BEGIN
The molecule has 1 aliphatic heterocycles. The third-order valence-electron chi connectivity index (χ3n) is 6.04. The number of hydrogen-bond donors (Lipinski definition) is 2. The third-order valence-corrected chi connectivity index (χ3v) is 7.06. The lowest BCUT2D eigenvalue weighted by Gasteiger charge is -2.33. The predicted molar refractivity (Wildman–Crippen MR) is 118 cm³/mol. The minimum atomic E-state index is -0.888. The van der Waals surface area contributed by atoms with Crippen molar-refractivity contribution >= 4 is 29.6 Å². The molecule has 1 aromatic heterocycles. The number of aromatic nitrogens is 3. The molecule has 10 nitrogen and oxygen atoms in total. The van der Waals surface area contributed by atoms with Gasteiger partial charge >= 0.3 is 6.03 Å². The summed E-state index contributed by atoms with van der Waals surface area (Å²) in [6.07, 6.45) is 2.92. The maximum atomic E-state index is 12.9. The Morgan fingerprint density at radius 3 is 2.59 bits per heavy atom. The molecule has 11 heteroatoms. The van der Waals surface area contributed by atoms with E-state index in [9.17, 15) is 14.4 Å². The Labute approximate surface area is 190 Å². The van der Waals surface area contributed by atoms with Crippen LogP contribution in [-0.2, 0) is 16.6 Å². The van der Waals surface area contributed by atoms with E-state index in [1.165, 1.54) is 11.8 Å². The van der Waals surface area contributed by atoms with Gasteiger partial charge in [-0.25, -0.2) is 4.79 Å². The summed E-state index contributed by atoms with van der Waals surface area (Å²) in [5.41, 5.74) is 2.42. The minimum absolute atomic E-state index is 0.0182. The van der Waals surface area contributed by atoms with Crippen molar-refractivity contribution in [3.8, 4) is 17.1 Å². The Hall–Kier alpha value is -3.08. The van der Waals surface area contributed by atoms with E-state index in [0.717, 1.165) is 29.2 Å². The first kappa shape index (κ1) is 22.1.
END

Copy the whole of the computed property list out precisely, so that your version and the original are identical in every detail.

The molecule has 1 aliphatic heterocycles. The third-order valence-electron chi connectivity index (χ3n) is 6.04. The number of hydrogen-bond donors (Lipinski definition) is 2. The third-order valence-corrected chi connectivity index (χ3v) is 7.06. The lowest BCUT2D eigenvalue weighted by Gasteiger charge is -2.33. The predicted molar refractivity (Wildman–Crippen MR) is 118 cm³/mol. The minimum atomic E-state index is -0.888. The van der Waals surface area contributed by atoms with Crippen molar-refractivity contribution >= 4 is 29.6 Å². The molecule has 1 aromatic heterocycles. The number of aromatic nitrogens is 3. The molecule has 10 nitrogen and oxygen atoms in total. The van der Waals surface area contributed by atoms with Gasteiger partial charge >= 0.3 is 6.03 Å². The summed E-state index contributed by atoms with van der Waals surface area (Å²) in [6.07, 6.45) is 2.92. The maximum atomic E-state index is 12.9. The Morgan fingerprint density at radius 3 is 2.59 bits per heavy atom. The molecule has 11 heteroatoms. The van der Waals surface area contributed by atoms with E-state index in [9.17, 15) is 14.4 Å². The Labute approximate surface area is 190 Å². The van der Waals surface area contributed by atoms with Crippen LogP contribution in [-0.2, 0) is 16.6 Å². The van der Waals surface area contributed by atoms with E-state index in [1.165, 1.54) is 11.8 Å². The van der Waals surface area contributed by atoms with Gasteiger partial charge in [-0.25, -0.2) is 4.79 Å². The summed E-state index contributed by atoms with van der Waals surface area (Å²) in [5.41, 5.74) is 2.42. The minimum absolute atomic E-state index is 0.0182. The van der Waals surface area contributed by atoms with Crippen molar-refractivity contribution in [3.8, 4) is 17.1 Å². The Hall–Kier alpha value is -3.08. The van der Waals surface area contributed by atoms with E-state index in [0.717, 1.165) is 29.2 Å². The first kappa shape index (κ1) is 22.1.